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TUN Fellow Adesuwa Olumhense

For her fellowship project Adesuwa wrote a series of poems focused on her family and culture. The numbers were added to replicate page breaks in the original submission.

(1)

Trace a hesitant finger back to your genesis

Do you remember your first breath

Your grandmother’s first sigh

Your sister’s first laugh?

 

Do you remember when it all fell apart?

(2)
 

Foreword

By: Adesuwa Olumhense

Because rocky road drips a tacky lie down my fingers

And good things do not always come to those who wait, my father says. 

 

Because if you tug your curls down long enough

Soon they’ll look just a bit straighter. 

 

Because when you’re old enough to sit and wait until your scalp catches fire 

It means the perm is working.

 

Because straight hair shines brightly 

Until it breaks off into space.  

 

Because you will repeat your name until your throat dries

And they still won’t hear you. 

 

Because your brothers march out the door on a one-way trip

And your sisters murmur their bloodsoaked litany. 

 

Because my brothers are their father’s sons 

And my sister was born a mother. 

 

Because ‘someday’ is written in a tongue

my grandfather will never learn

And my grandmother refuses to speak. 

 

Because when I ask my mother   

 

“Will the sunflower’s neck snap 

if the sun is too far from view?” 

 

She waits for the world to answer. 

(3)

Edo terms 

 

Kpele - Sorry

 

Ebonekhui - A white person in a black person’s body. The nickname the people around Benin City gave my grandfather. 

 

Iwu - Body markings of the native Edo people, accomplished by tattooing or scarification.  There were facial markings and body markings. Women would also paint their faces for traditional rituals. In the past 60 or so years, this tradition has almost completely died. 

 

Oba - the king of the ancient Benin Kingdom, now in modern day Edo state in Southern Nigeria. The current Oba is the descendent of the ancient kings. 

 

Iyoba - A title for the King’s mother. Translates as “Queen Mother.” One of the most important Iyoba in Edo history is the Iyoba Idia who fought on the battlefield in ancient times, for whom the title was created.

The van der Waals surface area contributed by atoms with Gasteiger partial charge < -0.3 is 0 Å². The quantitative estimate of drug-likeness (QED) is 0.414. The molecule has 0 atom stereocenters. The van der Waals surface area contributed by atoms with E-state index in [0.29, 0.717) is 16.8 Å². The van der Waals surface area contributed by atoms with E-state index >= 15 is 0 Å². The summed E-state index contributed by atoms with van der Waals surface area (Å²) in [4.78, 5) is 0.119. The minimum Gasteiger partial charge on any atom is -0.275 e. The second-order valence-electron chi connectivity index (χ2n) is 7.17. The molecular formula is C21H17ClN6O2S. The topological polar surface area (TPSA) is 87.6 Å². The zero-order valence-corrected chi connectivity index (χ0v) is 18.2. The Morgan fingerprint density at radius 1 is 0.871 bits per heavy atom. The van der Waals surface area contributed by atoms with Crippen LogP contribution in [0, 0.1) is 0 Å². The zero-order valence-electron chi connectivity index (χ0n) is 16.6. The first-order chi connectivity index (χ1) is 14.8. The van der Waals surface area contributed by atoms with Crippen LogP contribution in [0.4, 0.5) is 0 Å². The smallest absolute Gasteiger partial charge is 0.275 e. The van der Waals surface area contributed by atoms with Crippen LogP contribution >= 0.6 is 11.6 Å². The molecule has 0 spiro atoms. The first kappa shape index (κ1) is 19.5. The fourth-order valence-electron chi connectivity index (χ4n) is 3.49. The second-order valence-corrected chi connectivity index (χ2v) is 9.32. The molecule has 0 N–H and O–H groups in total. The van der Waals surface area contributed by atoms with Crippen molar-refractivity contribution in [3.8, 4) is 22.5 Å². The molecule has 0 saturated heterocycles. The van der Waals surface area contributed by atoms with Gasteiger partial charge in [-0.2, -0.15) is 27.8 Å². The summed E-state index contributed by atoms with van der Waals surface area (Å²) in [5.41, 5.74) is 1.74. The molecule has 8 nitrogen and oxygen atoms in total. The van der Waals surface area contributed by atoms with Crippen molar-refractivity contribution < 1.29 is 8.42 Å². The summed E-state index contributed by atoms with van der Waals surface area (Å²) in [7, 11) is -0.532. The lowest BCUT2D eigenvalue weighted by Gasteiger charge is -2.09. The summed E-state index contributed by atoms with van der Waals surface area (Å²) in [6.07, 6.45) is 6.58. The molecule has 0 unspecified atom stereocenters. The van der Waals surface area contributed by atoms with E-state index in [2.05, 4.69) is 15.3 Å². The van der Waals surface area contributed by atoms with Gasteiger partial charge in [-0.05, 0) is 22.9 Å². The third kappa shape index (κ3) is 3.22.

Ogbono - African bush mango seed. Used especially in Southern Nigeria for soup.

 

Òy' èsé - “It’s okay.

 

(4)
 

Kpele 

By: Adesuwa Olumhense

 

“It’s not personal,” Ebonekhui starts,

standing tall and proud 

in clothes your father would scoff at.  

His English burns your ears. 

 

He will not meet your eyes until the ceremonial paint is gone 

So you turn, head high for all who care to see your light

And you wash. 

 

When your tears clear the paint

all that remains on your naked face is your iwu. 

And he cannot remove the marks that hug your skin

Kiss your face 

 

You turn, smile, and greet your nieces

Tell them the story of each curve in every scar.

 

If their history cannot live on their face, 

It must burrow its home in them somehow. 

 

“It’s for their safety,” Ebonekhui claims quietly, void of apology. 

"We won't eat sacrifices."

Your arms wilt in the kitchen

bags of packaged food dangling at your sides. 

 

Do you tell him?

The blessings you murmured over the stew 

Can be heard at the Oba’s own table. 

 

Do you tell him? 

You plucked the ogbono seeds for the soup yourself 

Stood in the kitchen for hours 

Stirring and singing your mother’s favorite songs 

 

Do you tell him?

As you look at his daughter’s grinning faces 

Full of joy and devoid of the markings 

the Iyoba wore with pride. 

 

It’s not your God who grew this food, you want to shout. 

It’s not your Queen that fought our wars. 

 

Does your God know our language? 

Could your God sing our songs?

 

Does it matter?

Because there you both stand 

stuck between the powers that be 

and the powers that bend. 

 

The truth flails on the wrong side of your tongue 

And you pity it. 

So you swallow, smile, and say 

“Òy' èsé.”

 

(5)

God’s Gift 

Adesuwa Olumhense

She no longer walks on coals, but she still tempers her steps.

She walks a slow, trembling gait, aware of each toe that hits

the earth, murmuring to the grass her apologies. She walks,

and watches as you take your first step, your fourth, your ninth,

into the pure madness that is freedom. Freefall. She pauses,

mouth stretched wide to warn as the sink gathers a dish overnight,

then a pot, but the drums of war have not started. Her world is

buzzing, not from hands, not from names, but from the